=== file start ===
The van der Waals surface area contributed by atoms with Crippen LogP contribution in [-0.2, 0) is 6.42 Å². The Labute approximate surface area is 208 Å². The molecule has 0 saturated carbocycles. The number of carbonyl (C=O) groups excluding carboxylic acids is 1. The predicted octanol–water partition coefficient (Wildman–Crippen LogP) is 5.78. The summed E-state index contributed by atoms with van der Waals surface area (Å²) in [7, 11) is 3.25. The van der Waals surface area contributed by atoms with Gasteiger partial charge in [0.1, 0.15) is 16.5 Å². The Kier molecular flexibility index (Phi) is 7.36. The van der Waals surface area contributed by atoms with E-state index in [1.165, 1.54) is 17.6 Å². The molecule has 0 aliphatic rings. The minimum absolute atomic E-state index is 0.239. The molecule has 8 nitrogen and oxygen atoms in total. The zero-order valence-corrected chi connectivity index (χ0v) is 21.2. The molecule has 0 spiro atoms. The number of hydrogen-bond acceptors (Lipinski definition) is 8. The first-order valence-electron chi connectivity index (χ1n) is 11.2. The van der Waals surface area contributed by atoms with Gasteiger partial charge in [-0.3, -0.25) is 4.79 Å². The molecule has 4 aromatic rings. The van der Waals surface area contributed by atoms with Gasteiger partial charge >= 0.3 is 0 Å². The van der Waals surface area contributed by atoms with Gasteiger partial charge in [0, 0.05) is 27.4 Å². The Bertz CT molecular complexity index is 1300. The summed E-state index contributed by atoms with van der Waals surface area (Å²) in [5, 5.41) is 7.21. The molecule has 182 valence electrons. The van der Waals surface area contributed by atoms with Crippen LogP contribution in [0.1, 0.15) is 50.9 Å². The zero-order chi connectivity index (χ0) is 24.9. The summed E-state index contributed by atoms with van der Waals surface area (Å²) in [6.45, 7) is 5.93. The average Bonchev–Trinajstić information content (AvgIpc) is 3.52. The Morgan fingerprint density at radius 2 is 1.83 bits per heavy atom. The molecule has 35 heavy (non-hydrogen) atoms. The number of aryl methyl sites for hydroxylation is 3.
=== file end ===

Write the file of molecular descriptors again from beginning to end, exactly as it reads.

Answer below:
The van der Waals surface area contributed by atoms with Crippen LogP contribution in [-0.2, 0) is 6.42 Å². The Labute approximate surface area is 208 Å². The molecule has 0 saturated carbocycles. The number of carbonyl (C=O) groups excluding carboxylic acids is 1. The predicted octanol–water partition coefficient (Wildman–Crippen LogP) is 5.78. The summed E-state index contributed by atoms with van der Waals surface area (Å²) in [7, 11) is 3.25. The van der Waals surface area contributed by atoms with Gasteiger partial charge in [0.1, 0.15) is 16.5 Å². The Kier molecular flexibility index (Phi) is 7.36. The van der Waals surface area contributed by atoms with E-state index in [1.165, 1.54) is 17.6 Å². The molecule has 0 aliphatic rings. The minimum absolute atomic E-state index is 0.239. The molecule has 8 nitrogen and oxygen atoms in total. The zero-order valence-corrected chi connectivity index (χ0v) is 21.2. The molecule has 0 spiro atoms. The number of hydrogen-bond acceptors (Lipinski definition) is 8. The first-order valence-electron chi connectivity index (χ1n) is 11.2. The van der Waals surface area contributed by atoms with Gasteiger partial charge in [-0.3, -0.25) is 4.79 Å². The molecule has 4 aromatic rings. The van der Waals surface area contributed by atoms with Gasteiger partial charge >= 0.3 is 0 Å². The van der Waals surface area contributed by atoms with Gasteiger partial charge in [0, 0.05) is 27.4 Å². The Bertz CT molecular complexity index is 1300. The summed E-state index contributed by atoms with van der Waals surface area (Å²) in [5, 5.41) is 7.21. The molecule has 182 valence electrons. The van der Waals surface area contributed by atoms with Crippen LogP contribution in [0.1, 0.15) is 50.9 Å². The zero-order chi connectivity index (χ0) is 24.9. The summed E-state index contributed by atoms with van der Waals surface area (Å²) in [6.45, 7) is 5.93. The average Bonchev–Trinajstić information content (AvgIpc) is 3.52. The Morgan fingerprint density at radius 2 is 1.83 bits per heavy atom. The molecule has 35 heavy (non-hydrogen) atoms. The number of aryl methyl sites for hydroxylation is 3.